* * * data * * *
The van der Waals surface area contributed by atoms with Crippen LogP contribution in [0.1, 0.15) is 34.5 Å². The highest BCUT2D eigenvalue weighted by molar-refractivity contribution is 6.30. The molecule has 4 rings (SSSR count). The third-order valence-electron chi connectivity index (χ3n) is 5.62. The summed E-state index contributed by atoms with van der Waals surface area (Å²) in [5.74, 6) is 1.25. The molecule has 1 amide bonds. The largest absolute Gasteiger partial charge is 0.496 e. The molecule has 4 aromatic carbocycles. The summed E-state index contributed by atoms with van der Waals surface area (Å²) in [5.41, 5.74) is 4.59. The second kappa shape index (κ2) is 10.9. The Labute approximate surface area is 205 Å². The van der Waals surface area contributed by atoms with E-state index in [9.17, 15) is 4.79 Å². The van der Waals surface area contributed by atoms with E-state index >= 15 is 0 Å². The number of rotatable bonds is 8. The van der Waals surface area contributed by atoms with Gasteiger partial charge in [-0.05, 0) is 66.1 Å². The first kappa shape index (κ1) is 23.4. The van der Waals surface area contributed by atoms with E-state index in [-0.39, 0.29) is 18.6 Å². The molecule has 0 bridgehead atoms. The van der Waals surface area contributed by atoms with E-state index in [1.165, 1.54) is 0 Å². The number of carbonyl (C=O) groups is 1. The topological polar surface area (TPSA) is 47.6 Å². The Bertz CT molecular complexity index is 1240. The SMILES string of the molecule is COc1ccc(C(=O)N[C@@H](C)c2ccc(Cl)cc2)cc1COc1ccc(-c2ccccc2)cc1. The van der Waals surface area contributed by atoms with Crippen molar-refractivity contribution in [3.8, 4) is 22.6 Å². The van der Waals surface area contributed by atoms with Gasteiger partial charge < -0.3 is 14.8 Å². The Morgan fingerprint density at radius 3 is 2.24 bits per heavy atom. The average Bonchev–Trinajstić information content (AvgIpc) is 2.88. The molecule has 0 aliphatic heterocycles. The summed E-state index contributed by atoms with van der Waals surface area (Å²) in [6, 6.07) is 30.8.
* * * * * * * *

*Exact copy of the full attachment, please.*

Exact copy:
The van der Waals surface area contributed by atoms with Crippen LogP contribution in [0.1, 0.15) is 34.5 Å². The highest BCUT2D eigenvalue weighted by molar-refractivity contribution is 6.30. The molecule has 4 rings (SSSR count). The third-order valence-electron chi connectivity index (χ3n) is 5.62. The summed E-state index contributed by atoms with van der Waals surface area (Å²) in [5.74, 6) is 1.25. The molecule has 1 amide bonds. The largest absolute Gasteiger partial charge is 0.496 e. The molecule has 4 aromatic carbocycles. The summed E-state index contributed by atoms with van der Waals surface area (Å²) in [5.41, 5.74) is 4.59. The second kappa shape index (κ2) is 10.9. The Labute approximate surface area is 205 Å². The van der Waals surface area contributed by atoms with E-state index in [9.17, 15) is 4.79 Å². The van der Waals surface area contributed by atoms with E-state index >= 15 is 0 Å². The number of rotatable bonds is 8. The van der Waals surface area contributed by atoms with Gasteiger partial charge in [-0.05, 0) is 66.1 Å². The first kappa shape index (κ1) is 23.4. The van der Waals surface area contributed by atoms with E-state index in [-0.39, 0.29) is 18.6 Å². The molecule has 0 bridgehead atoms. The van der Waals surface area contributed by atoms with E-state index in [1.165, 1.54) is 0 Å². The number of carbonyl (C=O) groups is 1. The topological polar surface area (TPSA) is 47.6 Å². The Bertz CT molecular complexity index is 1240. The SMILES string of the molecule is COc1ccc(C(=O)N[C@@H](C)c2ccc(Cl)cc2)cc1COc1ccc(-c2ccccc2)cc1. The van der Waals surface area contributed by atoms with Crippen molar-refractivity contribution in [3.8, 4) is 22.6 Å². The van der Waals surface area contributed by atoms with Gasteiger partial charge < -0.3 is 14.8 Å². The Morgan fingerprint density at radius 3 is 2.24 bits per heavy atom. The average Bonchev–Trinajstić information content (AvgIpc) is 2.88. The molecule has 0 aliphatic heterocycles. The summed E-state index contributed by atoms with van der Waals surface area (Å²) in [6, 6.07) is 30.8.